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### Energy in a signal as a function of sampling

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```Hello again gurus,
assume we sample an analog signal: gi=g(i*dt).

The real energy of the signal is given by the integral of the square
of the signal:
E=integral[ |g(t)|^2*dt ]

However when we use n samples we approximate this integral with a
finite sum:
En=sum[ |gi|^2*dt ]

This sum should approach the integral as n is increasing:
lim n->infinity { En } = E

Since En != E there is an "error" associated with sampling a signal.

Assume we find the frequency spectrum of the signal:
G(f) = DFT[ g(t) ]

1.
How will this "error" appear in the Fourier space?

2.
We all know that when sampling we should follow Nyquist to avoid
aliasing:
dt<=1/(2*fmax)
Should we also study how the energy resulting from our sampling: En
approaches E as a function of n,
and then choose a sampling so large that En/E ~= 1?

Andreas Werner Paulsen
```
 0

See related articles to this posting

```
Andy365 wrote:

> Hello again gurus,

No gurus.
DSP = Dipshits, Stupidents and Posers (c) Jacobsen.

> assume we sample an analog signal: gi=g(i*dt).
>
> The real energy of the signal is given by the integral of the square
> of the signal:
> E=integral[ |g(t)|^2*dt ]
>
> However when we use n samples we approximate this integral with a
> finite sum:
> En=sum[ |gi|^2*dt ]
>
> This sum should approach the integral as n is increasing:
> lim n->infinity { En } = E
>
> Since En != E there is an "error" associated with sampling a signal.

This is what the aliasing error is about.
Finite n -> finite length -> infinite spectrum -> aliasing.

> Assume we find the frequency spectrum of the signal:
> G(f) = DFT[ g(t) ]
>
> 1.
> How will this "error" appear in the Fourier space?

As the classic set of the Fourier artifacts due to the finite length of
the transform window.

> 2.
> We all know that when sampling we should follow Nyquist to avoid
> aliasing:
> dt<=1/(2*fmax)

I don't know what you all know.

> Should we also study how the energy resulting from our sampling: En
> approaches E as a function of n,
> and then choose a sampling so large that En/E ~= 1?

It depends on what do you have, what do you need, and what are you
trying to do.

>
> Andreas Werner Paulsen

Stupident.

VLV

```
 0

```On Mar 24, 11:14=A0am, Vladimir Vassilevsky <nos...@nowhere.com> wrote:
> Andy365 wrote:
> > Hello again gurus,
>
> No gurus.
> DSP =3D Dipshits, Stupidents and Posers (c) Jacobsen.
>
....
>
> Stupident.

i guess i'm a poser.

r b-j
```
 0

```On Mar 24, 10:45=A0am, Andy365 <andreas_w_paul...@yahoo.com> wrote:
> Hello again gurus,

"Ooooommmm..."

> assume we sample an analog signal: gi=3Dg(i*dt).
>
> The real energy of the signal is given by the integral of the square
> of the signal:
> E=3Dintegral[ |g(t)|^2*dt ]
>
> However when we use n samples we approximate this integral with a
> finite sum:
> En=3Dsum[ |gi|^2*dt ]
>
> This sum should approach the integral as n is increasing:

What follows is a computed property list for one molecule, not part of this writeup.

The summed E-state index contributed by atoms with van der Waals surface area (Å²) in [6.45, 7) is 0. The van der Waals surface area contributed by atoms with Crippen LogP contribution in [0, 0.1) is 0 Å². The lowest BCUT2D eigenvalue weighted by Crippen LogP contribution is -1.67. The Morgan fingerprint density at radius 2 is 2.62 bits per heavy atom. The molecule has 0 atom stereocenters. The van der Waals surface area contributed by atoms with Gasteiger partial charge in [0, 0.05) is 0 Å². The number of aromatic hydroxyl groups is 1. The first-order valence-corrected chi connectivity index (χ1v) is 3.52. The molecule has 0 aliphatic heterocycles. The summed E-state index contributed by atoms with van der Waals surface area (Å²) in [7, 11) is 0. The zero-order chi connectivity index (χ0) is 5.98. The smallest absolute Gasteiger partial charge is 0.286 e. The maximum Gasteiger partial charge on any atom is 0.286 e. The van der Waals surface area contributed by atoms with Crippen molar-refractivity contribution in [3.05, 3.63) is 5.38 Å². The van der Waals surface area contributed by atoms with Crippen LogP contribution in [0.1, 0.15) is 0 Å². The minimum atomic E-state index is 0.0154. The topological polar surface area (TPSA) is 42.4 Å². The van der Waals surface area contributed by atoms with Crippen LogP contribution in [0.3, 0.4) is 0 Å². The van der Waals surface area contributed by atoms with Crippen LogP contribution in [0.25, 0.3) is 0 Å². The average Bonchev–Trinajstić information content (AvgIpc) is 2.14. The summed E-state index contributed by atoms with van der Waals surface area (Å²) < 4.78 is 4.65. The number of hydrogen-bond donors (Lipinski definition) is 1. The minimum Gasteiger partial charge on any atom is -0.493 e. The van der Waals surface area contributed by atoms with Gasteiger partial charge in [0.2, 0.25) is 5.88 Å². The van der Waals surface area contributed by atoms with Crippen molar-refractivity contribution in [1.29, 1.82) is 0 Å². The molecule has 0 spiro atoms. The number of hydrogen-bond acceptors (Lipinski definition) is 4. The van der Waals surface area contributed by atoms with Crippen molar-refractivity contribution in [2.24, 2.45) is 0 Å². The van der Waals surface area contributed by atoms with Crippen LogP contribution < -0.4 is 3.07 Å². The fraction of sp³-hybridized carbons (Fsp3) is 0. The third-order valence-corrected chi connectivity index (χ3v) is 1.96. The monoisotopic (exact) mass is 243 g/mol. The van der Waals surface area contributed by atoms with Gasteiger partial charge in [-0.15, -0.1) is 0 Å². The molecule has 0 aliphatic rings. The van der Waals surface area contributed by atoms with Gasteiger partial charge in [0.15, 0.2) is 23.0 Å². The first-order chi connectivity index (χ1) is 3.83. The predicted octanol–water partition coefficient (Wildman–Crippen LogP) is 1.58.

> lim n->infinity { En } =3D E

on thing that you have to think about a little is dimensional
analysis.  you must compare apples to apples and your En is in terms
of volts^2 (assuming g_i or g(t) is in volts) and E is in volt^2 *
time.  not the same species of animal.

> Since En !=3D E there is an "error" associated with sampling a signal.
>
> Assume we find the frequency spectrum of the signal:
> G(f) =3D DFT[ g(t) ]
>

i don't think that the *discrete* FT operates on the continuous-time
g(t).

> 1.
> How will this "error" appear in the Fourier space?
>
> 2.
> We all know that when sampling we should follow Nyquist to avoid
> aliasing:
> dt<=3D1/(2*fmax)
> Should we also study how the energy resulting from our sampling: En
> approaches E as a function of n,
> and then choose a sampling so large that En/E ~=3D 1?
>
> Andreas Werner Paulsen

```
 0

```On Mar 24, 4:14=A0pm, Vladimir Vassilevsky <nos...@nowhere.com> wrote:
> Andy365 wrote:
> > Hello again gurus,
>
> No gurus.
> DSP =3D Dipshits, Stupidents and Posers (c) Jacobsen.
>
> > assume we sample an analog signal: gi=3Dg(i*dt).
>
> > The real energy of the signal is given by the integral of the square
> > of the signal:
> > E=3Dintegral[ |g(t)|^2*dt ]
>
> > However when we use n samples we approximate this integral with a
> > finite sum:
> > En=3Dsum[ |gi|^2*dt ]
>
> > This sum should approach the integral as n is increasing:
> > lim n->infinity { En } =3D E
>
> > Since En !=3D E there is an "error" associated with sampling a signal.
>
> This is what the aliasing error is about.
> Finite n -> finite length -> infinite spectrum -> aliasing.
>
> > Assume we find the frequency spectrum of the signal:
> > G(f) =3D DFT[ g(t) ]
>
> > 1.
> > How will this "error" appear in the Fourier space?
>
> As the classic set of the Fourier artifacts due to the finite length of
> the transform window.
>
> > 2.
> > We all know that when sampling we should follow Nyquist to avoid
> > aliasing:
> > dt<=3D1/(2*fmax)
>
> I don't know what you all know.
>
> > Should we also study how the energy resulting from our sampling: En
> > approaches E as a function of n,
> > and then choose a sampling so large that En/E ~=3D 1?
>
> It depends on what do you have, what do you need, and what are you
> trying to do.
>
>
>
> > Andreas Werner Paulsen
>
> Stupident.
>
> VLV

So you are saying that the difference in energy between the continous
and the discrete case is the same effect as aliasing?
A practical problem with Nyquist is that we need to know fmax
beforehand (e.g. maybe the signal was lowpassfiltered to fmax by an
analog process).
If I have an analog signal with an unknown fmax; could I not then use
a plot of En(n) to determine an appropriate n?
As n -> infinity En would approach E. From such a plot I may e.g.
conclude that n=3D1024 samples would be sufficient since E1024 seemed to
be very close to the asymptotical E.

Andreas W. P.

```
 0

```On Mar 24, 4:28=A0pm, robert bristow-johnson <r...@audioimagination.com>
wrote:
> On Mar 24, 10:45=A0am, Andy365 <andreas_w_paul...@yahoo.com> wrote:
>
> > Hello again gurus,
>
> "Ooooommmm..."
>
> > assume we sample an analog signal: gi=3Dg(i*dt).
>
> > The real energy of the signal is given by the integral of the square